Random thoughts of an economist

It is education! STUPID!

Posted in China, Economic growth, Economics, Parenting, teaching by kafuwong on March 24, 2014

Nobody said it better about the Taiwanese protest about a trade pact with mainland China than one of my friends who teaches Economics in Taiwan.

Rule no. 1 of free trade: comparative advantage.

All students who have taken Economics should know this principle. The major source of gains from trade is from the specialization in the tasks that we are relatively good at – at least in the short run.

Under free trade, refusing to specialize in tasks that we have comparative in will result in lower income and living conditions. In a sense, the competition that comes with free trade will crush us.

So, how can I survive the wave of free trade? The key is in understanding our own comparative advantage.

What determines our comparative advantage in performing different tasks? At the individual level, comparative advantage is determined by our inborn talent and temper (genes?), education, training and experience. Inborn talent and temper cannot be changed. However, education, training and experience can be adjusted to change our comparative advantage. For instance, an exchange experience at a German university might improve our comparative advantage in the trading business between Hong Kong and Germany. A bachelor degree in Economics will give us a comparative advantage in working in banks.

That is, we still can choose things we like to do but we have to invest enough so that we will have comparative advantage in the things we like to do!

In the longer run, competition will force us to invest in tasks that we want to have comparative in. You invest. I invest. Then, the productivity will eventually improve. We have a better world with higher productivity and more goods to consume.
What if you are the laid-back type who has no intention to invest and improve, or change career to specialize in things you have comparative advantage in? Then, you are doom to suffer once the competition (due to free trade) arrives.

In short, if you can ride on the wave of free trade, you win. If not, you will lose.

One way or the other, Taiwan has to open itself to the rest of the world. Keeping Taiwan close is not an option. Mainland China is the best example. Much of its growth has been due to the openness to the rest of world since 1978. Ride the wave earlier, you gain more. Ride the wave later, you lose (or gain less).

Students, go back to your classrooms. Study very very hard! Make sure you will have comparative advantage in the things you like to do.

P.S.: I am more sympathetic with those older people who would have difficulty in making their adjustment. To them, government should give a helping hand.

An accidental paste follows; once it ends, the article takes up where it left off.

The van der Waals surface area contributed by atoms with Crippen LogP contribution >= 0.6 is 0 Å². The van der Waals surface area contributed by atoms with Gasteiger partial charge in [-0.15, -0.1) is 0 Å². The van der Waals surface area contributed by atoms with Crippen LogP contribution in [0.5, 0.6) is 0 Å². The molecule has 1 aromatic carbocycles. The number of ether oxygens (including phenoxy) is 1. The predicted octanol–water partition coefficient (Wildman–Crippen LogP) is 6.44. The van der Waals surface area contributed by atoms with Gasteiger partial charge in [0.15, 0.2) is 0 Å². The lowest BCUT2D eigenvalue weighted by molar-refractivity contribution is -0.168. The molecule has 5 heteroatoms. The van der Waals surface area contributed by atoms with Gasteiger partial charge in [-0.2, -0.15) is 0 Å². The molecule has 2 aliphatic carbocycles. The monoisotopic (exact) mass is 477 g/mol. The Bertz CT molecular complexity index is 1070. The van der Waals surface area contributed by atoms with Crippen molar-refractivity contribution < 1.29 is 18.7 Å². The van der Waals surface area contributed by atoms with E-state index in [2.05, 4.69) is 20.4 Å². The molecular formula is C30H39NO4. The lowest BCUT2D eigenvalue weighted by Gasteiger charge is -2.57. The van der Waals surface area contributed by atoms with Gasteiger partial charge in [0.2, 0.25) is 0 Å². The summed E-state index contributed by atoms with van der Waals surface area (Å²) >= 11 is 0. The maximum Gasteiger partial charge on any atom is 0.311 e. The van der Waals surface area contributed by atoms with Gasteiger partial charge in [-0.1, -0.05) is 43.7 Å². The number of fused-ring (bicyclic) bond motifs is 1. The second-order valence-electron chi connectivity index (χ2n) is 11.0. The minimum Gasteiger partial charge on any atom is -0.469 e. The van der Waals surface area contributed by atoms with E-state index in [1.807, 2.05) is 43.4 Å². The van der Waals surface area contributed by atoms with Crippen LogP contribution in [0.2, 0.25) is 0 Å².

A consistent bias in the Hong Kong’s budget surplus forecast

Posted in Economic growth, Economics, Forecasting by kafuwong on March 11, 2012

A plot is worth a thousand words. Why has there been a consistent bias in the government forecast of budget surplus? Why has the government been consistently pessimistic about the economy?

A forecast of labor shortage in Hong Kong

Posted in Economic growth, Economics, Forecasting, Population by kafuwong on March 11, 2012

Recently, the Hong Kong government released a forecast of manpower supply and demand to 2018. February 09, 2012 (http://www.legco.gov.hk/yr11-12/english/panels/mp/papers/mp0216cb2-1010-1-e.pdf). Some key findings were summarized below.

• The overall manpower supply is projected to be 14,000 people short of the overall manpower requirement in 2018 due to the ageing population.

• Releasing its preliminary key findings today on the manpower projection to 2018, the Labour & Welfare Bureau forecast manpower supply in 2018 to be 3,582,400, while the manpower requirement will be 3,596,400. The manpower requirement is forecast to grow at an average annual rate of 1.1%.

• It said the shortfall is due to slower growth in supply, mainly attributable to the ageing population.

• The manpower requirements of the four pillar industries are projected to increase, with tourism being the highest industry at 2.9% and financial services at 2.5%.

• The three economic sectors expected to grow fastest are financial services, at an average annual rate of 2.5%; and, construction, information and communications, which will grow at 1.9%.

• The Government will continue to upgrade the competitiveness and employability of low-skilled workers through training and retraining, the bureau said.

How do we understand such projection?

First, we have to understand that from economic perspective, without regulations, markets tend to clear by adjusting prices and quantities. Shortage cannot happen if prices are allowed to adjust freely. If one predicts a shortage of manpower, one must have assumed that the prices are not allowed to change. In fact, in economics, a shortage results whenever the price is regulated at a level below the equilibrium wage. That is, a more correct statement is “If wage is now regulated or kept at the current level, the change in supply and demand condition will result in a shortage of manpower of x  number of workers.” The corollary is that “If wage is allowed to adjust to clear the market, the change in supply and demand condition will result in an increase in wage by y  percent.”

We need to read similar reports with a grain of salt. Have we seen any manpower report that forecast a surplus of manpower? Of course not. Why not? Such report is meant to accomplish something. Let’s think about it. If you tell me you forecast a labor shortage, I will probably follow you logic that the labor shortage will hinder economic growth and thus a relaxation of immigration policy is justified. My problem is: Why don’t you describe your forecast as that the wage is going to increase. Is an increase in wage bad news? It is bad news to capitalist who would like to enjoy low-cost labor. However, it is in fact good news for workers! In short, we should understand the conclusion of a labor shortage (instead of an increase in wage) helps the capitalists. Why should we help the capitalists?